Table 2 Univariate and Multivariate Cox Analysis of Proportional Risks for Events in AHF Patients with CKD

The study conducts a ROC analysis (Figure 4) to evaluate the predictive value of serum HE4 levels. The analysis shows that the area under the curve (AUC) is 0.670 (P = 0.003, 95% CI: 0.565–0.775). The sensitivity and specificity are 69.1% and 63.9%, respectively.

Figure 4 Receiver operating characteristic curve showing the sensitivity and specificity of HE4. HE4 human epididymis protein 4.

The Kaplan-Meier survival curve (Figure 5) indicates that patients with HE4 levels > 276.15 pmol/L have a significantly higher risk of experiencing endpoint events compared to patients with HE4 levels ≤ 276.15 pmol/L (Log rank test: χ2=19.689, P < 0.001). The unadjusted hazard ratio (HR) is 2.597 (95% CI: 1.676–4.024, P < 0.001), and the HR adjusted for age and gender is 2.520 (95% CI: 1.626–3.906, P < 0.001).

Figure 5 Kaplan-Meier analysis of human epididymis protein (HE4) for cardiovascular death and heart failure rehospitalization. Adjusted HR indicates hazard ratio (HR) adjusted for age and gender.


To the best of our knowledge, this is the first study investigating the prognostic value of HE4 in patients with AHF combined with CKD. Our results show that serum HE4 levels increase with renal function and cardiac function deterioration, HE4 levels are positively correlated with NT-proBNP levels. HE4 is an independent predictor of cardiovascular death and heart failure readmission in patients with AHF combined with CKD. Furthermore, patients with HE4>276.15 pmol/L has a 2.52-fold higher risk of experiencing endpoint events compared to patients with HE4 ≤ 276.15 pmol/L.

HE4, also known as WAP four-disulfide core domain 2 (WFDC2), is a protease inhibitor, which can inhibit serine, aspartic, and cysteine proteases.20 HE4 is expressed in a variety of tissues, including the reproductive tract, respiratory tract, and kidneys.21 Studies reported that HE4 was associated with AHF severity and poor prognosis in patients with AHF, and also had positively correlated with Galectin-3, a biomarker of cardiac fibrosis.12 Yamamoto et al22 reported that HE4 could act on cardiac fibroblasts and was involved in cardiac fibrosis. These findings indicated that HE4 may play a role in the occurrence and progression of heart failure as it involved in the fibrotic process. Consistent with previous studies, our study also shows an increase in serum HE4 levels as cardiac function worsen and serum HE4 levels have a positive correlation with NT-proBNP levels.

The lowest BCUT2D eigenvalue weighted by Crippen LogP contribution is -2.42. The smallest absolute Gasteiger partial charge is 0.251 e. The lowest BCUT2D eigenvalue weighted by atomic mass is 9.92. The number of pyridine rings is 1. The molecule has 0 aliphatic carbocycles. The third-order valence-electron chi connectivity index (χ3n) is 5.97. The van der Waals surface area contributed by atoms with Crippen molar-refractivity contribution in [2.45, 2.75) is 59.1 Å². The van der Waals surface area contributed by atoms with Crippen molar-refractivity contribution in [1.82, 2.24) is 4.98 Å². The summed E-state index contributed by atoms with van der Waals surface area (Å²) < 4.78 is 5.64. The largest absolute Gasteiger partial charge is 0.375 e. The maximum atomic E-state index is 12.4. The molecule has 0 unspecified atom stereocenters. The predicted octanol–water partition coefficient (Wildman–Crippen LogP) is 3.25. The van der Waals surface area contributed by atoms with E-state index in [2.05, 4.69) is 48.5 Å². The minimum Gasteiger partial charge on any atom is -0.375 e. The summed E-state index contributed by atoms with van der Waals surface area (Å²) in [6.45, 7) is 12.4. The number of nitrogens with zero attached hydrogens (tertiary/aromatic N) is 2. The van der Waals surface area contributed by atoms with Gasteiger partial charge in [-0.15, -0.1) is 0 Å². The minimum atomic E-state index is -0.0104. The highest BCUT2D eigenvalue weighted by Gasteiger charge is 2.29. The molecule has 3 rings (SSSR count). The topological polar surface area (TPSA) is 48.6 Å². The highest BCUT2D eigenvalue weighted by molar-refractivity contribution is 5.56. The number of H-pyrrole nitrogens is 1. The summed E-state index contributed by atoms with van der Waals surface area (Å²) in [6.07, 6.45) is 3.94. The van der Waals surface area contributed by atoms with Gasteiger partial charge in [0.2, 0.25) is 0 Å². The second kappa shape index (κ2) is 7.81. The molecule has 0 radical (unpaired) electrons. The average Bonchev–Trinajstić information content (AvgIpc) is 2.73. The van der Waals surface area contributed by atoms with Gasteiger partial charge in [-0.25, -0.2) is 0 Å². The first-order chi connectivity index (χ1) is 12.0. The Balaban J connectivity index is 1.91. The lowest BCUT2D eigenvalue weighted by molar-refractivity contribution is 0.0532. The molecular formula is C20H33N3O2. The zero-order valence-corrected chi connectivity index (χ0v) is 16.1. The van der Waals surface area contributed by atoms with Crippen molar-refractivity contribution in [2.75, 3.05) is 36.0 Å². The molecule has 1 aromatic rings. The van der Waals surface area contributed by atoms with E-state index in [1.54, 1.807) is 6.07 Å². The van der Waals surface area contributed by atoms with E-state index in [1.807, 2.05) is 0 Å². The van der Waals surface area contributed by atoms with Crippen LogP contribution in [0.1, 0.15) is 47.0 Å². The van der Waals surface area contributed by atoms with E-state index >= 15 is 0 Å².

Although NT-proBNP is widely used to assess the severity and prognosis of AHF, because NT-proBNP undergoes renal metabolism, its evaluation in patients with AHF combined with CKD remain controversial.7 Multiple studies reported that NT-proBNP lose its value in predicting prognosis in patients with AHF combined with CKD.23–25 Our study also reveals that NT-proBNP could not serve as an independent predictor of prognosis in patients with AHF combined with CKD, which was consisted with the results of previous studies.

LeBleu et al14 found that serum HE4 levels were significantly elevated in patients with renal fibrosis, furthermore, HE4 was involved in renal fibrosis via inhibiting the activity of serine proteases and matrix metalloproteinases. The severity of renal fibrosis is associated with higher serum HE4 levels,15 Wang L et al16 found that there was a strong negative correlation between serum HE4 levels and eGFR. our study results are consistent with previous studies. More importantly, our study also demonstrates that HE4, rather than NT-proBNP, is an independent predictor of prognosis in patients with AHF combined with CKD.

Our study has several limitations. First, it is a single-center study with a relatively small sample size. Secondly, we only measured the baseline levels of HE4 whether the levels of HE4 after treatment or at discharge could better predict prognosis is unknown. A multicenter, large-scale study with serial measurements of HE4 will be needed to validate these findings.


HE4 is an independent predictor of heart failure readmission and cardiovascular death in patients with acute heart failure combined with chronic kidney disease.

Data Sharing Statement

The datasets used and/or analyzed during the current study available from the corresponding author on reasonable request.

Statement of Ethics

The study complied with the Declaration of Helsinki. This study protocol was reviewed and approved by the Ethics Committee of Hunan Provincial People’s Hospital, approval number (2023-232). All patients gave their written informed consent to participate.


We thank all subjects and colleagues for participating in the study.

Author Contributions

Yi Tang and Zhengqi Hu contributed equally to this work and share first authorship. All authors made a significant contribution to the work reported, whether that is in the conception, study design, execution, acquisition of data, analysis and interpretation, or in all these areas; took part in drafting, revising or critically reviewing the article; gave final approval of the version to be published; have agreed on the journal to which the article has been submitted; and agree to be accountable for all aspects of the work.


This work was supported by grants from the Science and Technology Innovation Program of Hunan Province (2020SK50923), the Research Project of Hunan Provincial Health Commission (202103012371), Renshu Fund Project of Hunan Provincial People’s Hospital (RS2022A12).


The authors declare that the research was conducted in the absence of any commercial or financial relationships that could be construed as a potential conflict of interest.